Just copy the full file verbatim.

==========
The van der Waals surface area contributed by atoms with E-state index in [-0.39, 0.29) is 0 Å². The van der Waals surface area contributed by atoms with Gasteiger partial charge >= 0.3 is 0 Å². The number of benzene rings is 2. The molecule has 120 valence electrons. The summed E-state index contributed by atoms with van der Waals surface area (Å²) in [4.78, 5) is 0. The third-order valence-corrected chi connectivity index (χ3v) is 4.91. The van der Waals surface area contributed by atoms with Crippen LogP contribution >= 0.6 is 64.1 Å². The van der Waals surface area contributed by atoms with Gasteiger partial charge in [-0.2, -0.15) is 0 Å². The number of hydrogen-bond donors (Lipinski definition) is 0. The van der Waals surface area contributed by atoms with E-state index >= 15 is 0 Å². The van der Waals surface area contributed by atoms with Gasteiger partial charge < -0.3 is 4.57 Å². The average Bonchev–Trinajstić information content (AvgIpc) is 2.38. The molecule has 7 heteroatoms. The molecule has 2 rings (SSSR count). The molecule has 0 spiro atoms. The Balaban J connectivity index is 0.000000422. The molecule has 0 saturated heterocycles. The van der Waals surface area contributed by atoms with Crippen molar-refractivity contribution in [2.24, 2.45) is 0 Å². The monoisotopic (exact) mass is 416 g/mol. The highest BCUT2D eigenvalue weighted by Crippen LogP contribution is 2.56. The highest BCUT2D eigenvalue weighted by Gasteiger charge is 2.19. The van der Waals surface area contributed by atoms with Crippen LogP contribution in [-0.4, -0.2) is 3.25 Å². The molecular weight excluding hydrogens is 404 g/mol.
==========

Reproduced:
The van der Waals surface area contributed by atoms with E-state index in [-0.39, 0.29) is 0 Å². The van der Waals surface area contributed by atoms with Gasteiger partial charge >= 0.3 is 0 Å². The number of benzene rings is 2. The molecule has 120 valence electrons. The summed E-state index contributed by atoms with van der Waals surface area (Å²) in [4.78, 5) is 0. The third-order valence-corrected chi connectivity index (χ3v) is 4.91. The van der Waals surface area contributed by atoms with Crippen LogP contribution >= 0.6 is 64.1 Å². The van der Waals surface area contributed by atoms with Gasteiger partial charge in [-0.2, -0.15) is 0 Å². The number of hydrogen-bond donors (Lipinski definition) is 0. The van der Waals surface area contributed by atoms with E-state index >= 15 is 0 Å². The van der Waals surface area contributed by atoms with Gasteiger partial charge < -0.3 is 4.57 Å². The average Bonchev–Trinajstić information content (AvgIpc) is 2.38. The molecule has 7 heteroatoms. The molecule has 2 rings (SSSR count). The molecule has 0 spiro atoms. The Balaban J connectivity index is 0.000000422. The molecule has 0 saturated heterocycles. The van der Waals surface area contributed by atoms with Crippen molar-refractivity contribution in [2.24, 2.45) is 0 Å². The monoisotopic (exact) mass is 416 g/mol. The highest BCUT2D eigenvalue weighted by Crippen LogP contribution is 2.56. The highest BCUT2D eigenvalue weighted by Gasteiger charge is 2.19. The van der Waals surface area contributed by atoms with Crippen LogP contribution in [-0.4, -0.2) is 3.25 Å². The molecular weight excluding hydrogens is 404 g/mol.